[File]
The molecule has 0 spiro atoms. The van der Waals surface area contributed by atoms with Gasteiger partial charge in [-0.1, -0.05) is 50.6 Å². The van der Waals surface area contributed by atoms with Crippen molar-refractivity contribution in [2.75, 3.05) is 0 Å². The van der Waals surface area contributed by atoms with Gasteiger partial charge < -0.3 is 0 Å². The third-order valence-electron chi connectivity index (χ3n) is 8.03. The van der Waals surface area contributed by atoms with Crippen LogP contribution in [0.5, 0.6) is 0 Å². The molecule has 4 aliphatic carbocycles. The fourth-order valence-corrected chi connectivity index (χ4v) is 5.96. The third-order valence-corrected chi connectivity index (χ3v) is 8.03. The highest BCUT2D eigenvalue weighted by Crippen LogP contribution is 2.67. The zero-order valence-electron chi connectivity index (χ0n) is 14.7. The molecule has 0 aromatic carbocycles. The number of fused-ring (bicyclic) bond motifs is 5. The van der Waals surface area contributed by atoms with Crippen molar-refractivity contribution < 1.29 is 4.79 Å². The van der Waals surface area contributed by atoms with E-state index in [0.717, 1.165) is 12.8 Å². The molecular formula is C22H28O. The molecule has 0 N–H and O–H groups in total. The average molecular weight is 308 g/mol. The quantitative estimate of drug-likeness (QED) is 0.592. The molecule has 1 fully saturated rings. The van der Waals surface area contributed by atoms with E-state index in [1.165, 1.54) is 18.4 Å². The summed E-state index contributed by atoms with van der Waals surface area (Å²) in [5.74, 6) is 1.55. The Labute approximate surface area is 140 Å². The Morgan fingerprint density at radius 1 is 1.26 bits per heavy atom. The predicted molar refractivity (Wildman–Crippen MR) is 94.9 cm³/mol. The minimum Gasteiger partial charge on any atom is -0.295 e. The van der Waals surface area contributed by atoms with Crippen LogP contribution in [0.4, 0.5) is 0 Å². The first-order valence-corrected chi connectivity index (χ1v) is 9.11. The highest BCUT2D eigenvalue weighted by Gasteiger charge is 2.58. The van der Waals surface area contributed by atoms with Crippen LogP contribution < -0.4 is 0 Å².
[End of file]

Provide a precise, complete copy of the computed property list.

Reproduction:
The molecule has 0 spiro atoms. The van der Waals surface area contributed by atoms with Gasteiger partial charge in [-0.1, -0.05) is 50.6 Å². The van der Waals surface area contributed by atoms with Crippen molar-refractivity contribution in [2.75, 3.05) is 0 Å². The van der Waals surface area contributed by atoms with Gasteiger partial charge < -0.3 is 0 Å². The third-order valence-electron chi connectivity index (χ3n) is 8.03. The van der Waals surface area contributed by atoms with Crippen LogP contribution in [0.5, 0.6) is 0 Å². The molecule has 4 aliphatic carbocycles. The fourth-order valence-corrected chi connectivity index (χ4v) is 5.96. The third-order valence-corrected chi connectivity index (χ3v) is 8.03. The highest BCUT2D eigenvalue weighted by Crippen LogP contribution is 2.67. The zero-order valence-electron chi connectivity index (χ0n) is 14.7. The molecule has 0 aromatic carbocycles. The number of fused-ring (bicyclic) bond motifs is 5. The van der Waals surface area contributed by atoms with Crippen molar-refractivity contribution < 1.29 is 4.79 Å². The van der Waals surface area contributed by atoms with E-state index in [0.717, 1.165) is 12.8 Å². The molecular formula is C22H28O. The molecule has 0 N–H and O–H groups in total. The average molecular weight is 308 g/mol. The quantitative estimate of drug-likeness (QED) is 0.592. The molecule has 1 fully saturated rings. The van der Waals surface area contributed by atoms with E-state index in [1.165, 1.54) is 18.4 Å². The summed E-state index contributed by atoms with van der Waals surface area (Å²) in [5.74, 6) is 1.55. The Labute approximate surface area is 140 Å². The Morgan fingerprint density at radius 1 is 1.26 bits per heavy atom. The predicted molar refractivity (Wildman–Crippen MR) is 94.9 cm³/mol. The minimum Gasteiger partial charge on any atom is -0.295 e. The van der Waals surface area contributed by atoms with Crippen LogP contribution in [0.4, 0.5) is 0 Å². The first-order valence-corrected chi connectivity index (χ1v) is 9.11. The highest BCUT2D eigenvalue weighted by Gasteiger charge is 2.58. The van der Waals surface area contributed by atoms with Crippen LogP contribution < -0.4 is 0 Å².